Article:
Thursday, August 26, 2010
Anyone who has followed Ohio politics for more than 25 years or so finds it difficult to hear the word "jobs" in political discourse without thinking of James A. Rhodes (left) who dominated Ohio politics during his sixteen years as Governor (1963-1971, 1975-1983). He was a man obsessed with the idea that every Ohioan should have a decent job. The accomplishments for which he is most remembered are the expansion of vocational and technical high schools, and the creation of a system of community colleges, both of which continue to prepare young (and often, not so young) Ohioans for the workplace.
As everyone knows, Ohio has been dragged out from the industrial era kicking and screaming -- and almost 30 years after Youngstown Sheet went down the tubes, Ohio politicians are still kicking and screaming; so when John Kasich (right) "welcomes" the thought that he is a "reincarnated Jim Rhodes", he is strikng a nerve for many Ohioans.*
Ohio desperately needs a paradigm shift.
Most of us realize, at least instinctively, that our service-based economy is not going to last much longer. The currency is going to hyperinflate, goods from abroad will become unaffordable due to high oil costs (and the depreciated dollar), and multinational corporations aren't going to make their bucks off the American consumer, because the American consumer isn't going to have the money to spend.
"Jobs" are of vital importance only in an industrial economy, where large corporations employ 30-40% of the workforce. In the economy we had two hundred years ago, toward which I believe we are returning, having a "job" conveyed a very different meaning.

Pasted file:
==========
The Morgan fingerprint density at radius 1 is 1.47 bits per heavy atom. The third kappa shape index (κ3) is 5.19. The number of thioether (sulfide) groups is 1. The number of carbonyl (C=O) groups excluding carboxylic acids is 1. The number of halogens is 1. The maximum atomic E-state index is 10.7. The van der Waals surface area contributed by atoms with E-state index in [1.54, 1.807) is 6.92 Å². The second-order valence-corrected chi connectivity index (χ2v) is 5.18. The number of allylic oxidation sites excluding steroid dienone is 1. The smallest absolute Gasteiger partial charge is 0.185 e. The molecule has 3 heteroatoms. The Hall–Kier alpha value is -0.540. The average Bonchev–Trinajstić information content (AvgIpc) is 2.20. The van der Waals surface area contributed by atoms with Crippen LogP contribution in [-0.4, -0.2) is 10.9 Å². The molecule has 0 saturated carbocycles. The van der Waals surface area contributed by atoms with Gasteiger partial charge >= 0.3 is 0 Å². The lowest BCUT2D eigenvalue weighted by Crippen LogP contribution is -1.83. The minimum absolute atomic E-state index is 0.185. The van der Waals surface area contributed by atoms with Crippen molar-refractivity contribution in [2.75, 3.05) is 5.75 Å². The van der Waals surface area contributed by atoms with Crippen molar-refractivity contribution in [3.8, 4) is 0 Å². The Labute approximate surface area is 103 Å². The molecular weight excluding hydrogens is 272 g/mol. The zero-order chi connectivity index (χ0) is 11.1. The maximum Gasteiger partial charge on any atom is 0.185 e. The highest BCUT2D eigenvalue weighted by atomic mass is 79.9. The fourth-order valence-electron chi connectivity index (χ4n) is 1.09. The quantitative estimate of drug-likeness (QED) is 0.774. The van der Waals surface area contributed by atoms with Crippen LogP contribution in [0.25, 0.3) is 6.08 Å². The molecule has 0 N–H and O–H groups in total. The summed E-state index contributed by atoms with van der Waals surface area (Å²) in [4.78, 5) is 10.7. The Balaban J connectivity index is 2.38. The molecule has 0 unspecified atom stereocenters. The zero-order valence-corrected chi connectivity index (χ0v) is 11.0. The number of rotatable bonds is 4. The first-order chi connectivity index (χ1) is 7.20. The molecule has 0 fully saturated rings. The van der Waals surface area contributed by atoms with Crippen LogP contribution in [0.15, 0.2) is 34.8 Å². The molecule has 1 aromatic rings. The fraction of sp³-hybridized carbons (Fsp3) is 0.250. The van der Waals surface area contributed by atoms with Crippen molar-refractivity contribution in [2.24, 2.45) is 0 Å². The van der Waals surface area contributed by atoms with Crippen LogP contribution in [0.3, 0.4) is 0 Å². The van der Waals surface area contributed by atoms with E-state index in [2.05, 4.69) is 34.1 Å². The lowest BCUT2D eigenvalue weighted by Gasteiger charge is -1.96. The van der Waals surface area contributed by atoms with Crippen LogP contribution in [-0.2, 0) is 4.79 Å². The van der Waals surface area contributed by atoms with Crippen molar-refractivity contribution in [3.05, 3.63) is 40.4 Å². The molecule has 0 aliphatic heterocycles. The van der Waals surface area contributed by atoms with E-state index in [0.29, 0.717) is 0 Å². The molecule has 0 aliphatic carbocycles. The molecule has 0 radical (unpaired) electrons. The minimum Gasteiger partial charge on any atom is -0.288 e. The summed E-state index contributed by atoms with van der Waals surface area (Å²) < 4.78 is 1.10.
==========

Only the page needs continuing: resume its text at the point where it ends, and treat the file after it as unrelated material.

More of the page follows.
Two hundred years ago, a job was something a slave had; or a man who was too poor, timid, or unintelligent to run his own business. Those who were poor, but ambitious, saved their wages to buy the tools they needed to get out on their own as soon as they could.
Everyone else ran a farm, a store or local bank, or made something -- bread, tools, wagons, barrels, whatever. Enterprise was free because no one was large enough or powerful enough to corrupt the system. Competition was brutal, but you had control of your own destiny, and learned to adapt your business to the market -- or if you failed, you looked for a job.
It is not the function of the state to create jobs. It is the function of the state to ensure that everyone has an opportunity to compete on a level playing field, by ensuring that every child has the opportunity to get a useful education, by protecting the sanctity of contracts, and by protecting our property from force and fraud.
If the state wants to strengthen the Ohio economy, it would secede to get out from under the federal tax burden; then reduce taxes and entitlements to a point where it becomes profitable for ordinary people to go into business for themselves. It can review banking regulations to remove any barriers to lending to small business.
But what the state should not do is to continue our feckless search for industrial jobs, which, by now we should know will never return.
It's time to move on, Ohio, and neither Mr. Kasich nor Gov. Strickland seem to have the foggiest idea how to do it. We do have an alternative. Consider Ken Matesz (Libertarian) for governor who appears to be on the right track.
One thing is clear, Ohio will not recover until Ohioans change the way they think about politics and the economy.
* I agree with Joe Hallett at the Columbus Dispatch that the comparison is inaccurate, if for no other reason than that Gov. Rhodes did not have Mr. Kasich's conservative ideology, but the point of this post is to discuss what Mr. Kasich wants the voters to believe.